Welcome to the end of GIS 3015: Cartography! For the final project we were asked to create a thematic map that had two data sets. I chose to compare average SAT score with participation rates on a per state basis.
To represent the data, a thematic hierarchy of how it should be read was chosen. The SAT scores are a more attractive component to the reader, so a choropleth map with vibrant colors was chosen to attract the eye and for ease of reading. In order to properly distribute the color scheme throughout the states, the data was analyzed and multiple classification methods were tested, but the classification that gave the reader the easiest way to analyze the data quickly was quantile classification with five classes to divide out the data. This was due to the fairly even spread of the average test score across the states; no single classification range is overloaded and the ranges themselves are somewhat equivalent. Natural breaks or equal interval classification methods would work well with the SAT score data set, but quantile gave the best ranges to display the data on a choropleth map.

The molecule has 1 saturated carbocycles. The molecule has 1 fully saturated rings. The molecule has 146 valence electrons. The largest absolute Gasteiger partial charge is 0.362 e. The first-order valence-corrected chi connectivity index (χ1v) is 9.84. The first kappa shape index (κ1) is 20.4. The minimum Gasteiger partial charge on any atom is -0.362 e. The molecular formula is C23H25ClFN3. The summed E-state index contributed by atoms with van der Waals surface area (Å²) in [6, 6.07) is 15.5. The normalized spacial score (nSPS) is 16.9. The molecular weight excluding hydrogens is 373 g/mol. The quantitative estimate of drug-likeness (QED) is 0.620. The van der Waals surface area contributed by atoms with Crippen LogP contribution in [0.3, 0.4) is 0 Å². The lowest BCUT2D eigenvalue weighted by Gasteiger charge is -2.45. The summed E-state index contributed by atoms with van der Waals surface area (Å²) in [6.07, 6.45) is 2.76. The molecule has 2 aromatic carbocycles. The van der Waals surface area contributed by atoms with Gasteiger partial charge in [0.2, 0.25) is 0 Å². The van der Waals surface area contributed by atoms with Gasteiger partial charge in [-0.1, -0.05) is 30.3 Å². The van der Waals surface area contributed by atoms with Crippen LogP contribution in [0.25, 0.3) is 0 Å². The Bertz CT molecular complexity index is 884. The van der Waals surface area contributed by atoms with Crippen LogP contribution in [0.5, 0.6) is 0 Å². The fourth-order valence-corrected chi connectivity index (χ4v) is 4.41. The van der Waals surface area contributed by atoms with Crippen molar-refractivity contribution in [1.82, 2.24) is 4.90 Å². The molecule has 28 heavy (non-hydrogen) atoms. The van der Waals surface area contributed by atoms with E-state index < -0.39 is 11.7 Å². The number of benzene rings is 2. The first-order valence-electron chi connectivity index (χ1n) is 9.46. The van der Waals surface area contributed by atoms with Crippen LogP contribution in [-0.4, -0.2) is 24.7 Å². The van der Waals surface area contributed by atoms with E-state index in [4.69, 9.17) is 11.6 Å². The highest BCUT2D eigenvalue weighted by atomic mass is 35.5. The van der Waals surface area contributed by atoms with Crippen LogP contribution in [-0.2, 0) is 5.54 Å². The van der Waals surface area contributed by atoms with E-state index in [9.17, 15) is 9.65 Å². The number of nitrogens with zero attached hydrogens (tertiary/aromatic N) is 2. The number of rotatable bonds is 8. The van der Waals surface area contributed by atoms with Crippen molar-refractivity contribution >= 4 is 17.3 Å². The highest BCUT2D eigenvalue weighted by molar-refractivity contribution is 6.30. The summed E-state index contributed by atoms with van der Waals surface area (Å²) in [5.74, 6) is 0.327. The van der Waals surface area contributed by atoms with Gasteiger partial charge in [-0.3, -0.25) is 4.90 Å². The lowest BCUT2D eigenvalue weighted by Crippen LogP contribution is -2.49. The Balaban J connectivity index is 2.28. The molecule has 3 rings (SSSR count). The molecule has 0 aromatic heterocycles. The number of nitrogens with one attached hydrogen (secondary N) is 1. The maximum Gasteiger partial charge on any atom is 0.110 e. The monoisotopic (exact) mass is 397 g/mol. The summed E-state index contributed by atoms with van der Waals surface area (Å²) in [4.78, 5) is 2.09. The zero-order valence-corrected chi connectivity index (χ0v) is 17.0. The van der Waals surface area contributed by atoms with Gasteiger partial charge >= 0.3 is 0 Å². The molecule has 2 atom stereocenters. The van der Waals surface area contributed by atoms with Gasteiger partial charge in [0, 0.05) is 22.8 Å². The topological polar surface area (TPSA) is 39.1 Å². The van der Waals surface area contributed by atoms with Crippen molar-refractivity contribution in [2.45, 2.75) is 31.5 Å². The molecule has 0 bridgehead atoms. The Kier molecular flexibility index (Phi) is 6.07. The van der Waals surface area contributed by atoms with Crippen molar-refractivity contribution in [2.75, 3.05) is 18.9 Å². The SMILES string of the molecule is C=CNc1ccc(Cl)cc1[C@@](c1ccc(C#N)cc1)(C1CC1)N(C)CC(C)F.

The participation rates, while very important but not as an attractive component of the data to the reader, were chosen as a secondary thematic tier and graduated symbols were applied with a congruent but very different color scheme so the reader can easily identify the symbology. Again, multiple data classifications where applied to the participation rates, but what made the most sense was the quantile classification with five classes to divide out the data. This is due the bottom-heavy nature of the data where many states had very low participation rates. If the natural breaks or equal intervals data classification methods were used, then there would be very little dispersion of the symbols where the majority of the states would be within the smallest class of data. If this happened, the reader would not be able to extrapolate any proper correlations between the two data sets.
My favorite design technique is the use of negative space. You can see this in my boarders of the different data frames, texts and legends with the white against the gray background.